Sunday, September 12, 2010

It's not the pancreas that's wonky...

I've been thinking about this lately.  I've read all of the Tagged posts.  So interesting to read the similarities and differences in how people deal, what they do, what they think, about the very same questions!  I hope I don't offend anyone by posting this.  Really, it's not intended in a "nit-picky" or critical way.  I'm posting more to raise up the hopes of some of you who sound so sure that a cure will not be found in our lifetimes.  To be honest with you, I doubt the cure too.  But, I don't let myself think about it much, because, really, I'm just busy living life as it is and not concentrating so much on the "what if" and "what then" thoughts.  Anyway, here's what I want to say about the whole cure thing and the nature of diabetes in general....

IT'S NOT THE PANCREAS THAT'S WONKY.  Scientists haven't always understood that.  When I was diagnosed, it was assumed that my pancreas was the culprit.  And then, about ten years ago, the thinking changed.  The research showed something new.  The pancreas wasn't the bad guy!  The pancreas functioned just fine in most other things.  But it just didn't produce insulin anymore.  Someone finally realized that the t-cells were the nasty, little bastards!  Those t-cells, who were supposed to be busy fighting the war with germs and viruses that invaded the body, turned traitor and killed off the beta cells in the pancreas.  Just the beta cells.  You have no idea what a break-through that was!  It suddenly explained why "curing" diabetes with a pancreas transplant just didn't work well.  In fact, in most cases, it made things worse.  A person got a pancreas transplant and they lost the good, functioning parts of their old pancreas.  If their body rejected the new pancreas, then they ended up in a really bad situation with a completely wonky, not-functioning pancreas.  So, transplants were out.  Islet cell transplantation started getting some notice.  But if someone got an islet cell transplant, then they  had to take non-steroid-based anti-rejection drugs for the rest of their lives.  Know why that worked?  Because those drugs suppressed the immune system so that those little traitorous t-cells couldn't do their nasty work.  Stop taking those drugs and the t-cells go back to killing off the beta cells.  So now we're back to researching again.  Looking for something new, some new idea that doesn't suppress the entire immune system, doesn't take out the functioning parts of the pancreas.  What to do, what to do?  Well, here's where I give you some hope.  You see, there's been some recent news articles that I've found incredibly exciting.  Hope-filled, interesting.  Reading them has been like watching a light bulb turn on, seeing the sun break through the storm clouds.  There are two articles.  They basically say the same thing, but one is a bit longer.  One is from the U.S. about the University of Virginia.  The other is about research in Canada.  Definitely worth the reading.  And I hope it will give some of you a little bit of hope!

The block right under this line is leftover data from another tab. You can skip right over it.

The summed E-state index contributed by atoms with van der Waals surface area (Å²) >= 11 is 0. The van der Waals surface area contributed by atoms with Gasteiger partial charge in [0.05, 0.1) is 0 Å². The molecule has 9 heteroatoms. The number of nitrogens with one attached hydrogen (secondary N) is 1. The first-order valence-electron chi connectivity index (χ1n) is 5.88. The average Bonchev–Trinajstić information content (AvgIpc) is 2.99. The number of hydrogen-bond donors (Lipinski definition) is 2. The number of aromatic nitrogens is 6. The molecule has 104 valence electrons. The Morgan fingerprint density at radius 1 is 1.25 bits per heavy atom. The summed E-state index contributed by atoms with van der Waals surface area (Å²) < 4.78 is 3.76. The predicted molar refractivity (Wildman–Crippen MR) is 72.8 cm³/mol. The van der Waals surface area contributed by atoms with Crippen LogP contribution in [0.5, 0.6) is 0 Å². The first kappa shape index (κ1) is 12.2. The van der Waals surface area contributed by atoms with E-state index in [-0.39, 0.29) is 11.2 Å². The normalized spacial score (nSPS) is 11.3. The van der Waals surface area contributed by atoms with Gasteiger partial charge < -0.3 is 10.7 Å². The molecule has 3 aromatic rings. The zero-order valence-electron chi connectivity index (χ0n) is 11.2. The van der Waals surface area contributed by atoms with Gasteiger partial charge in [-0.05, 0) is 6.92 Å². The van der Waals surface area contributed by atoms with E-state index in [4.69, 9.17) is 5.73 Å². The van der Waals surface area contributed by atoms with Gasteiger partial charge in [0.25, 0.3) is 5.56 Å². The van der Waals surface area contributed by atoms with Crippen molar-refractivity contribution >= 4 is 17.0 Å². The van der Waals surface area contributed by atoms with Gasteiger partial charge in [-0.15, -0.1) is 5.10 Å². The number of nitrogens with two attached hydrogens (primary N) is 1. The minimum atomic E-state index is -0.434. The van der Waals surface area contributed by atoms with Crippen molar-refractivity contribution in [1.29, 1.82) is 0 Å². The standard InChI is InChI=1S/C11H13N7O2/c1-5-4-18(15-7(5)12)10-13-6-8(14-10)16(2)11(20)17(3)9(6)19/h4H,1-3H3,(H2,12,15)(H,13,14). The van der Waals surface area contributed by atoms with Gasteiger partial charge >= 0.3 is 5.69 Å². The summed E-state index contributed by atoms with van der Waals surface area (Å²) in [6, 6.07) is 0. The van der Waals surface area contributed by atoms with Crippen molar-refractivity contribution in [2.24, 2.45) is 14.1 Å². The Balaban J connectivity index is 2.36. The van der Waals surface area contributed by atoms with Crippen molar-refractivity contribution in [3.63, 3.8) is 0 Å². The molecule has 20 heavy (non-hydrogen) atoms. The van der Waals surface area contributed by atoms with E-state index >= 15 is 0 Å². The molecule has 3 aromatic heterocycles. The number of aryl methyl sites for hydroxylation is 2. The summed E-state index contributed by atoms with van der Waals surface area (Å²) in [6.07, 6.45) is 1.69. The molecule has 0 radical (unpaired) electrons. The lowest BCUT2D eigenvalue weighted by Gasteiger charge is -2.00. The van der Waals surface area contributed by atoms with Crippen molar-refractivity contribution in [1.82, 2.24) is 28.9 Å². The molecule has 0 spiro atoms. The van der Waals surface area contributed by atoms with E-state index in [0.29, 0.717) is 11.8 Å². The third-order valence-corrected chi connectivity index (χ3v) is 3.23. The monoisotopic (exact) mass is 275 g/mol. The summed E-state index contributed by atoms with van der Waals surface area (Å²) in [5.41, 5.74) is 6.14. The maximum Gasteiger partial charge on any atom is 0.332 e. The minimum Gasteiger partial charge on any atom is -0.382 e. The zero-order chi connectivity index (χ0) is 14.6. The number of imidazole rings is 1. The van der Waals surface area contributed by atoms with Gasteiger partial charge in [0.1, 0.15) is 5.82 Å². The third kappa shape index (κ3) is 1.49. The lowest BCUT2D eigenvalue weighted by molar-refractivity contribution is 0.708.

Promising Future

Vaccine to Reverse Diabetes

How cool would that be?  To go from poking teeny little fingers endless times each day, injecting insulin in its various forms and methods, to stopping by the doctor's office for a vaccine every few months?  THAT makes me hopeful!


  1. Thanks for sharing this. I feel as though I now have some serious food for thought.

  2. Wow, that would be amazing if we could reverse it with a vaccine shot every few months! I believe in a cure, I really, really do...I don't know how long it will take but I have HOPE!

    Thanks for sharing this Cindy :)

  3. Thanks for this awesome food for thought! Someone needs to put the T-cells in time out.


  4. Cindy...I agree whole heartedly...that is why I am skeptical of the SCR etc...THE IMMUNE system is the BAD GUY here. Anyway, I am looking forward to reading these articles. Thank you.

    Have a great day!!!

  5. Similar exciting stuff going on at the Faustman Lab in Mass.

    I will never give up hope for a cure or give up supporting research for a cure during my sons lifetime even though I am skeptical it will actually happen!!

    Great post!

  6. I will always hope. The time for amazing advances in medicine are not over. Thanks for the links!

  7. Don't give up on islet cell transplantation. I had one 2 years ago and am not using any insulin at all now. I do take the immunosuppressive drugs, but they really aren't that bad. I don't have to worry about low blood sugars ever, and that is a good tradeoff. Also they are getting closer to being able to transplant without immunosuppression. Islet cell transplants are not the endpoint of the cure, but they are close enough to give hope that we are almost there.